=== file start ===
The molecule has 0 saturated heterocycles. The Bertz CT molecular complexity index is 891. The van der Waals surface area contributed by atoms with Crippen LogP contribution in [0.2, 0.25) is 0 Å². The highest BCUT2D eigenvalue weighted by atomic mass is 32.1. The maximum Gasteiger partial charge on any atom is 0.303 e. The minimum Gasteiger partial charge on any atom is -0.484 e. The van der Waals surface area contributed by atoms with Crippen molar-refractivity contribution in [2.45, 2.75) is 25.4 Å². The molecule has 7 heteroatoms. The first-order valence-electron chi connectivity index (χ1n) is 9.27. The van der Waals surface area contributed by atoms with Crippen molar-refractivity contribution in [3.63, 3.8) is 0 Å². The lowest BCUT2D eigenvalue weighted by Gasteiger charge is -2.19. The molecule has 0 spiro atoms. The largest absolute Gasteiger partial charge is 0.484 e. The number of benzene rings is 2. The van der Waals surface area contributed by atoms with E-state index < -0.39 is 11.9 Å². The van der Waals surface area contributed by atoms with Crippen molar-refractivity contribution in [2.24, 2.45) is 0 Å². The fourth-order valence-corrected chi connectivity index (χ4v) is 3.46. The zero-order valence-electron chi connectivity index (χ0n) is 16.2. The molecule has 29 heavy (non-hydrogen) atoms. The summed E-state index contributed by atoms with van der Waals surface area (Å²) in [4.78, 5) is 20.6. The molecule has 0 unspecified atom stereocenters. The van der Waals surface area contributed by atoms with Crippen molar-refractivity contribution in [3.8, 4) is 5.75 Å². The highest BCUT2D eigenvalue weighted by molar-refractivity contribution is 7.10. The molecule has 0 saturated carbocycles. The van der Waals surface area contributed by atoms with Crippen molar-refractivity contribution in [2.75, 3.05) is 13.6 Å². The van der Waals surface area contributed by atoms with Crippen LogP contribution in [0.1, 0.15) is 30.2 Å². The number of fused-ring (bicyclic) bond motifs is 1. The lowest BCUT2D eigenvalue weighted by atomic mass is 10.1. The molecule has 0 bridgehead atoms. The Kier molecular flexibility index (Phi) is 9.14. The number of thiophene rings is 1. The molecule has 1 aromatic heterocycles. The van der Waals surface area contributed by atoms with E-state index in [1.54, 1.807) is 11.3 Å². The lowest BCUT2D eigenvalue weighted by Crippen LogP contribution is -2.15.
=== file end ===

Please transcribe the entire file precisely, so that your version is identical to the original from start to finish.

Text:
The molecule has 0 saturated heterocycles. The Bertz CT molecular complexity index is 891. The van der Waals surface area contributed by atoms with Crippen LogP contribution in [0.2, 0.25) is 0 Å². The highest BCUT2D eigenvalue weighted by atomic mass is 32.1. The maximum Gasteiger partial charge on any atom is 0.303 e. The minimum Gasteiger partial charge on any atom is -0.484 e. The van der Waals surface area contributed by atoms with Crippen molar-refractivity contribution in [2.45, 2.75) is 25.4 Å². The molecule has 7 heteroatoms. The first-order valence-electron chi connectivity index (χ1n) is 9.27. The van der Waals surface area contributed by atoms with Crippen molar-refractivity contribution in [3.63, 3.8) is 0 Å². The lowest BCUT2D eigenvalue weighted by Gasteiger charge is -2.19. The molecule has 0 spiro atoms. The largest absolute Gasteiger partial charge is 0.484 e. The number of benzene rings is 2. The van der Waals surface area contributed by atoms with E-state index < -0.39 is 11.9 Å². The van der Waals surface area contributed by atoms with Crippen molar-refractivity contribution in [2.24, 2.45) is 0 Å². The fourth-order valence-corrected chi connectivity index (χ4v) is 3.46. The zero-order valence-electron chi connectivity index (χ0n) is 16.2. The molecule has 29 heavy (non-hydrogen) atoms. The summed E-state index contributed by atoms with van der Waals surface area (Å²) in [4.78, 5) is 20.6. The molecule has 0 unspecified atom stereocenters. The van der Waals surface area contributed by atoms with Crippen molar-refractivity contribution in [3.8, 4) is 5.75 Å². The highest BCUT2D eigenvalue weighted by molar-refractivity contribution is 7.10. The molecule has 0 saturated carbocycles. The van der Waals surface area contributed by atoms with Crippen molar-refractivity contribution in [2.75, 3.05) is 13.6 Å². The van der Waals surface area contributed by atoms with Crippen LogP contribution in [0.1, 0.15) is 30.2 Å². The number of fused-ring (bicyclic) bond motifs is 1. The lowest BCUT2D eigenvalue weighted by atomic mass is 10.1. The molecule has 0 bridgehead atoms. The Kier molecular flexibility index (Phi) is 9.14. The number of thiophene rings is 1. The molecule has 1 aromatic heterocycles. The van der Waals surface area contributed by atoms with E-state index in [1.54, 1.807) is 11.3 Å². The lowest BCUT2D eigenvalue weighted by Crippen LogP contribution is -2.15.